EGLIN AIR FORCE BASE, Fla. --
Nomads with the 33rd Fighter Wing traveled to MacDill Air Force Base, Florida, and Naval Air Station Key West, Florida, to conduct routine flying training during the month of February.
MacDill AFB and NAS Key West’s airspaces allowed student and instructor pilots to train in an unfamiliar area while avoiding weather attrition.
“The weather here on the gulf coast tends to have a lot of sea fog, so we’ve lost a lot of sorties in the past,” said U.S. Air Force Col. Jack Arthaud, commander of the 33rd FW. “We wanted to get on the road to fly more and stay ahead of the training timeline.”
The 58th Fighter Squadron focused on getting flight hours for their Basic Course Students.
“We came down here to execute the [basic flight maneuvers] phase for our B-course but also for the instructor’s continuation training so that we can also be as proficient as possible,” said U.S. Air Force Capt. Seth Freeman, an F-35A Lightning II instructor pilot with the 58th FS, 33rd FW. “The B-course is flying four times per student in a five-day period.”
While the 58th focused on their basic course students during their BFM phase of training, the 60th Fighter Squadron concentrated on training for the Transition Course Students, who, unlike the B-course students, have had previous assignments in other fighter aircraft before being assigned to fly the F-35A Lightning II.
“The 60th is doing more air-to-air and air-to-ground training as a whole,” said Freeman. “They are also doing large force exercise scenarios with other units.”
New airspace comes with changes that student and instructor pilots must adapt to.
“Combat is dynamic in nature, and so is flying,” said Freeman. “We can get comfortable flying in our local airspace back at Eglin AFB, so if we can go off-station, we can exercise our ability to fly in an unfamiliar place and think on our feet.”
The 58th Fighter Squadron B-Course students executed aerial refueling training missions during their time at MacDill.
“It’s not easy to get gas behind a KC-135, so we try to do that for our B-course class several times throughout their training syllabus and while they’re with us in the course,” said Freeman. “The better our B-course students can execute aerial refueling, the better our students will be when they get to their combat air forces squadron.”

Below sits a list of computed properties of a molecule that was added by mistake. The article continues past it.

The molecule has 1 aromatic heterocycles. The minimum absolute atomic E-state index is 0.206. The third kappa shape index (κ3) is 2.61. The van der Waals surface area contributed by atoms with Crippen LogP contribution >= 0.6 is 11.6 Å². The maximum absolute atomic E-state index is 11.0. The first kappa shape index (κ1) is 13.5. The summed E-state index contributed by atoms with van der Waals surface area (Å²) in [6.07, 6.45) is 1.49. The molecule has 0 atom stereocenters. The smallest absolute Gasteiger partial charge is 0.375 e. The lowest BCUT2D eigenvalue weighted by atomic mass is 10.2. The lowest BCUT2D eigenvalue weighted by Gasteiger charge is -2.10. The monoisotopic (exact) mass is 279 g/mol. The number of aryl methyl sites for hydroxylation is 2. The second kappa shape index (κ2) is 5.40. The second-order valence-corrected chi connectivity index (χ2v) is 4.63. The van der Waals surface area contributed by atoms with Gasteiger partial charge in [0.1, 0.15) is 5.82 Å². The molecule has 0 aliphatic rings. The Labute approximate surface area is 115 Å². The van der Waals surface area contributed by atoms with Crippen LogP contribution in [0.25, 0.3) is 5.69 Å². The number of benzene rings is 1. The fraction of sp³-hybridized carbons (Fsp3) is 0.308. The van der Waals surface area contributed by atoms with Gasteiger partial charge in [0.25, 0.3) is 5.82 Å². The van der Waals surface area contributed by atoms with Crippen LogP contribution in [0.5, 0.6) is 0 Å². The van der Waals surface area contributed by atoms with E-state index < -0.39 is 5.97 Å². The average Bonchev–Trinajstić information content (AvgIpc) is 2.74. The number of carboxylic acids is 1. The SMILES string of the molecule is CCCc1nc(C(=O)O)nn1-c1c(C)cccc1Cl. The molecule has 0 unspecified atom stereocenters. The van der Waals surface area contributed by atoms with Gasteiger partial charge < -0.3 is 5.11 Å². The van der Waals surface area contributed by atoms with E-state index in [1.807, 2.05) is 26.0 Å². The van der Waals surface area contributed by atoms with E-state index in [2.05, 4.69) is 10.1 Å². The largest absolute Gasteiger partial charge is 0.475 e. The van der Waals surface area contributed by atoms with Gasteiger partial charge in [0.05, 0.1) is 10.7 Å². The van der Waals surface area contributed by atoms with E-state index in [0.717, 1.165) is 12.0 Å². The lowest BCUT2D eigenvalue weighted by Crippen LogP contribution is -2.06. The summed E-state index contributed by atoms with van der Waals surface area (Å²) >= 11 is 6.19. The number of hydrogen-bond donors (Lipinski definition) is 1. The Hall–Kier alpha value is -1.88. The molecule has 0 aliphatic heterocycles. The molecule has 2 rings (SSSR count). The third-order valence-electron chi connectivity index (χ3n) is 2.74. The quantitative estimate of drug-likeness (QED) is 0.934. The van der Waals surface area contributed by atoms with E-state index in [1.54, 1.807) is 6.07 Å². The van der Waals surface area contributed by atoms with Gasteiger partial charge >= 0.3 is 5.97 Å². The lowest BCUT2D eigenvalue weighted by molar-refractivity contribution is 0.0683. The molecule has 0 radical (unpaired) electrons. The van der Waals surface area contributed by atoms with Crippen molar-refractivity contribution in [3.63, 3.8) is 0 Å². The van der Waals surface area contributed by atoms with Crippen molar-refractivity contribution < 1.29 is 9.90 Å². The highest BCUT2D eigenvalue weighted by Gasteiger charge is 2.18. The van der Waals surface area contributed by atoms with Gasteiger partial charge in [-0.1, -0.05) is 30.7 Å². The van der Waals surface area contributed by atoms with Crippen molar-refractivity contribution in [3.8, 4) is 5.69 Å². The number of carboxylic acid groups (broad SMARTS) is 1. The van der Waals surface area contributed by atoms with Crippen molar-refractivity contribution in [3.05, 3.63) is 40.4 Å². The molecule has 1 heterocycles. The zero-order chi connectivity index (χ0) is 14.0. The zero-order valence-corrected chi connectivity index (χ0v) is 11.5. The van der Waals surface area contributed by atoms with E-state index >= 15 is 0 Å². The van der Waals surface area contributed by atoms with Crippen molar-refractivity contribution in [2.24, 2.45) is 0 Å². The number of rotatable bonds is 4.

Nomads with the 58th and 60th Aircraft Maintenance Units also traveled with the fighter squadrons to MacDill AFB and NAS Key West.
“We can’t do our job without maintenance,” said Freeman. “They are watching over the jets, fixing them after we go and fly, working on all issues that come up, and ensuring we have flyable jets daily.”
Like the pilots, the maintainers also took the opportunity to train.
“One of the things about maintenance being on the road is that they have a singular mission focus,” said Arthaud. “When you’re on the road, you don’t have the same support infrastructure you have at home. We test and build multi-capable Airmen attributes and skill sets for our maintainers on the road.”
The off-station training also served as an opportunity to promote good morale.
“Everyone always has a good time on the road, so it’s also good for morale,” said Arthaud. “They can really get after the job and produce sorties, but it also gives them a chance to interact with ops in a way that they can’t always do back home, so they build those deeper relations and a stronger team.”
Airspace congestion also played a role in the planning of the off-station trainings.
“February is a time of high airspace usage for the Eglin Range,” said U.S. Air Force Col. Charles Schuck, commander of the 33rd Operations Group, 33rd FW. “Both TDYs had an abundance of airspace with minimal constraints.”
The 33rd FW boasted a zero percent weather attrition rate while abroad, unlike the estimated 80 sorties that would have been lost at Eglin.
“Zero percent weather attrition and zero planned sortie losses have enabled higher than normal B-course and TX-course sortie effectiveness rates,” said Schuck. “The successes realized during these deployments have proven crucial towards achieving on-time pilot flying training goals.”